all 7 comments

[–]TaseAFeminist4Jesus 1 insightful - 1 fun1 insightful - 0 fun2 insightful - 1 fun -  (1 child)

I checked out when Nebuchadnezzar shoved that guy's head into a running Cuisinart. Just such an obvious anachronism.

[–]Vulptex[S] 1 insightful - 1 fun1 insightful - 0 fun2 insightful - 1 fun -  (0 children)


[–]yellowsnow2 1 insightful - 1 fun1 insightful - 0 fun2 insightful - 1 fun -  (4 children)

It's obvious mystery texts of alchemy and the mysteries. A common alchemy allegorical technique is to say one thing and then contradict is shortly after. This has to do with the senses and universe being dualistic and based on wave interaction or comparison. And Jesus renamed simon to "Peter" (using 2 words in 2 different languages that both translate to "stone") then Jesus said I will build my church upon this stone. The Eucharist communion of the red and white tincture of the philosopher's stone. And much symbolism teaching the cycles of the solar system and it's sine wave pattern or sin. So much more that it becomes pretty obvious.

All religions and mystery cults, just about, realized at some point matter is an illusion and really energy in vibration and all is really made of light. The original christian teaching texts were most likely more like the beliefs of the Essenes but when this was co-opted by the Roman Empire the beliefs were modified into alchemy allegory by god king Emperor Constantine's men. Constantine said he was the son of the sun god Helios so worshiping the son and kind of forgetting about the God of all plays into his hubris.

Also if you combine the names/titles of "christ " + "Jesus" into "Chrysus" you get the name of the Greek deity that is the personification of Gold.

[–]Vulptex[S] 2 insightful - 1 fun2 insightful - 0 fun3 insightful - 1 fun -  (3 children)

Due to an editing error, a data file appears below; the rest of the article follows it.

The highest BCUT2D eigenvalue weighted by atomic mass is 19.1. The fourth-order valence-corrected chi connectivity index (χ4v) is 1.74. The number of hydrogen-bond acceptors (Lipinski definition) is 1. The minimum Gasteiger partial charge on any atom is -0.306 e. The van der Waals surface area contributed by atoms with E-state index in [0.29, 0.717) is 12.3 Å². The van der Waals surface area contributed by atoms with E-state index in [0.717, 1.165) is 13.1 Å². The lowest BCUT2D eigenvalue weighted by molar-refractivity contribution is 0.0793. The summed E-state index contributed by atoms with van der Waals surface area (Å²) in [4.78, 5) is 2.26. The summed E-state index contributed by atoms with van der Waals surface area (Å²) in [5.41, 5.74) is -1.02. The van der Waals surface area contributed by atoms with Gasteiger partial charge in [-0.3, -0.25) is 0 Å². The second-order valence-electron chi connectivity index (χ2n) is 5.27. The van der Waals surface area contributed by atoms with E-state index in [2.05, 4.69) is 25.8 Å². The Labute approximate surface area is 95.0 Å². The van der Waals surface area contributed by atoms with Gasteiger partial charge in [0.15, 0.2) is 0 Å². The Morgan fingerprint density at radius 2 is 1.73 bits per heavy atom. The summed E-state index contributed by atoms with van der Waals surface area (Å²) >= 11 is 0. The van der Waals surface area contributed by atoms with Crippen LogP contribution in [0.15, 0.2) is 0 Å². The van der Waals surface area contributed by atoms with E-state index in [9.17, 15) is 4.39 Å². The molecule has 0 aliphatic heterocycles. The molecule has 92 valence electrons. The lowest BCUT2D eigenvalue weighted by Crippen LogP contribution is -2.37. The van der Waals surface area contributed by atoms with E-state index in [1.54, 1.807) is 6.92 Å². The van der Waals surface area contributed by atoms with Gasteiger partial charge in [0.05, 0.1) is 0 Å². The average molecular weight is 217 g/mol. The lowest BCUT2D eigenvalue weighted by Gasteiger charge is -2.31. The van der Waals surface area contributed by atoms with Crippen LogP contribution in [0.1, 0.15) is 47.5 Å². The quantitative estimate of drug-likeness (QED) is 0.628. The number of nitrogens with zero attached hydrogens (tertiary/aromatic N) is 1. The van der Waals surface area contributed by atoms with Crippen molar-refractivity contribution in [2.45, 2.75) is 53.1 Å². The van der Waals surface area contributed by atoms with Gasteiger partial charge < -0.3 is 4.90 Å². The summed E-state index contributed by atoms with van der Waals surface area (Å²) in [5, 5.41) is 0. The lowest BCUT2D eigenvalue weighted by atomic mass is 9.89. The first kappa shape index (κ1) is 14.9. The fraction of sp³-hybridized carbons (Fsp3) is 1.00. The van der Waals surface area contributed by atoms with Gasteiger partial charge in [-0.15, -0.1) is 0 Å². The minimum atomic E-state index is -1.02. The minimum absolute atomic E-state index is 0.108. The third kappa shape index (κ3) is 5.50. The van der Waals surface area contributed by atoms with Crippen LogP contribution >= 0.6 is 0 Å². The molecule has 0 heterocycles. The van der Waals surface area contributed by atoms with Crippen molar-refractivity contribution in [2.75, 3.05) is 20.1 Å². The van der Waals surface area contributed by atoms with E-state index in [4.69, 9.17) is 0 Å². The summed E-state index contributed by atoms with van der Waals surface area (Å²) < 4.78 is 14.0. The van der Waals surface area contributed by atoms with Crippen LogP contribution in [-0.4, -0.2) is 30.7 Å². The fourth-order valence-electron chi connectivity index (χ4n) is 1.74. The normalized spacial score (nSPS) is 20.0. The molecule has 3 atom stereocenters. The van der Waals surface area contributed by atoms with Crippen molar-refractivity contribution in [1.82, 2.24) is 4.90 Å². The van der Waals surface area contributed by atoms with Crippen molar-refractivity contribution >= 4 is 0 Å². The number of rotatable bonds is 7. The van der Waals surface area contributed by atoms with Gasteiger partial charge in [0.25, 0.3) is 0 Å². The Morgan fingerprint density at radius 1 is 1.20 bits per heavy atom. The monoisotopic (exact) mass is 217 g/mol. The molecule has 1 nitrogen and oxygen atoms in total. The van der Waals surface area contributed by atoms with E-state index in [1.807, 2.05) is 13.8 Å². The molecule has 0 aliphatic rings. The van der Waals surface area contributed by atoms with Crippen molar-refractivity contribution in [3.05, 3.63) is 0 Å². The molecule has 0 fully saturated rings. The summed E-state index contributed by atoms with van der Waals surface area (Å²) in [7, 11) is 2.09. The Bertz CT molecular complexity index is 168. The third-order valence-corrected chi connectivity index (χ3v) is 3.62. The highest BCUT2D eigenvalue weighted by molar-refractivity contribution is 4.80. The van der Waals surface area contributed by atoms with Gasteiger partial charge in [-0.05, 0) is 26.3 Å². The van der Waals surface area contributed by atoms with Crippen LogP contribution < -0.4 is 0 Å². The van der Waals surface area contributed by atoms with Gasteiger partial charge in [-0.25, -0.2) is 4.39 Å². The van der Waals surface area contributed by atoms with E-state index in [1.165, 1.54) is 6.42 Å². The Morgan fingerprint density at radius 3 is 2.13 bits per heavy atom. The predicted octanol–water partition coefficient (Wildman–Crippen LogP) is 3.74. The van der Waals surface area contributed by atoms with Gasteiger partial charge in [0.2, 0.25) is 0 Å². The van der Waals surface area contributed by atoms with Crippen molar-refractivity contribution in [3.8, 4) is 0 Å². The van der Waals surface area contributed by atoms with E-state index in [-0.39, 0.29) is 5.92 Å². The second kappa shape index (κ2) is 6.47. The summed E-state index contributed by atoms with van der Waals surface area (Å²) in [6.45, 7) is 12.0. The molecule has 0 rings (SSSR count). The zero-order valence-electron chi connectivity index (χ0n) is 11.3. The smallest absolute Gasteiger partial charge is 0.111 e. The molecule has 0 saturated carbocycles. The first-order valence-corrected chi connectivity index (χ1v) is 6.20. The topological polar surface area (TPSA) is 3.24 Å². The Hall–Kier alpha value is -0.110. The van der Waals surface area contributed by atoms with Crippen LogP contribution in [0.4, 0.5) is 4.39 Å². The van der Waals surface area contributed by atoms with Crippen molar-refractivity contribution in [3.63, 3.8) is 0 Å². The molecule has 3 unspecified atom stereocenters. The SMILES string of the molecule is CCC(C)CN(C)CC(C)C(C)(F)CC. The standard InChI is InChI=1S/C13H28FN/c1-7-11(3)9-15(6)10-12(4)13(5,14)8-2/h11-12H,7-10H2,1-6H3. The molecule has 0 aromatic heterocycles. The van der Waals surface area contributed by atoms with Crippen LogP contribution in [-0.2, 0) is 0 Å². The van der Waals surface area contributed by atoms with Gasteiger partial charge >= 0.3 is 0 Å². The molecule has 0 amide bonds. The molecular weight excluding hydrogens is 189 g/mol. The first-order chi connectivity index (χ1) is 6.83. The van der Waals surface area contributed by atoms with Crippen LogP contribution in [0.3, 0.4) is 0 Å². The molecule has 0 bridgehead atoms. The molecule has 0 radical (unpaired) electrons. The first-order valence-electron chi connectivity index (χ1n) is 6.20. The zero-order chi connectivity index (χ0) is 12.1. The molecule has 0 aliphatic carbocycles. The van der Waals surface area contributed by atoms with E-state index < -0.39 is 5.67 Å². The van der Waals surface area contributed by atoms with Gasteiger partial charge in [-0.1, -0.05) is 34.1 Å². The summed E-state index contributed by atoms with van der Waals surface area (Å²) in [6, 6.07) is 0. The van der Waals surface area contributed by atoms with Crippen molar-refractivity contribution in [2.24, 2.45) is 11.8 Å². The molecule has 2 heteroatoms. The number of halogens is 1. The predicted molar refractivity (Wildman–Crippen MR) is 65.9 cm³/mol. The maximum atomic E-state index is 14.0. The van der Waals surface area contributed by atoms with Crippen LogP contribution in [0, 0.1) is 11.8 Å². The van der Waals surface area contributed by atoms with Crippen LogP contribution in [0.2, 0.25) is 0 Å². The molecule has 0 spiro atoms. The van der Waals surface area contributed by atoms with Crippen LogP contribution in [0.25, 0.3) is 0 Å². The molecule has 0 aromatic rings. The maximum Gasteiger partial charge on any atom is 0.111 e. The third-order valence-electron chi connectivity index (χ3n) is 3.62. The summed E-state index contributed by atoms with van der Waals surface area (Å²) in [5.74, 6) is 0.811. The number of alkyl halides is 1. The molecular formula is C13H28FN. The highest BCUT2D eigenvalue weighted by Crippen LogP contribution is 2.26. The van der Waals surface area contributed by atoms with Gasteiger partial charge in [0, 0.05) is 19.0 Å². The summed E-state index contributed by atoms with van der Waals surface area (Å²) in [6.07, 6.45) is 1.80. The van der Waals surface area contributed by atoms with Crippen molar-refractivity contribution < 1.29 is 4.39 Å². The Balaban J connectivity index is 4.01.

Every book of the Bible was well-established by the time Constantine came around. Of course, I'm sure he did play a big part in deciding which books got "canonized" and which were banned and burned.

[–]yellowsnow2 1 insightful - 1 fun1 insightful - 0 fun2 insightful - 1 fun -  (2 children)

I always wonder how much we can trust the info about that kind of thing. My deep dive into the history of the "holy" empire led me to believe destroying knowledge by force and rewriting history was common for the empire.

[–]Vulptex[S] 2 insightful - 1 fun2 insightful - 0 fun3 insightful - 1 fun -  (1 child)

In this case we actually have physical Bibles from before Constantine's time. There wasn't much of a universal canon, but we have planty of fragments from the second century.

Marcion came well before Constantine, it's much more likely that the actual editing happened in his time. He in fact assembled the first canon, consisting of Luke and Paul (except 1 & 2 Timothy and Titus, forgeries which had yet to be written, and Hebrews which is mistakenly attributed to Paul). The books he had were themselves much shorter than they are now. The church fathers claimed, and to this day most still assume, that Marcion edited them to remove things that contradict his beliefs. But when more closely examined, it turns out that he probably didn't change anything and the church just kept adding more and more stuff to them over time, sometimes in response to Marcion himself. Romans in particular is much longer than it originally was, adding several whole chapters.

[–]yellowsnow2 2 insightful - 1 fun2 insightful - 0 fun3 insightful - 1 fun -  (0 children)

Interesting. I didn't know much of that.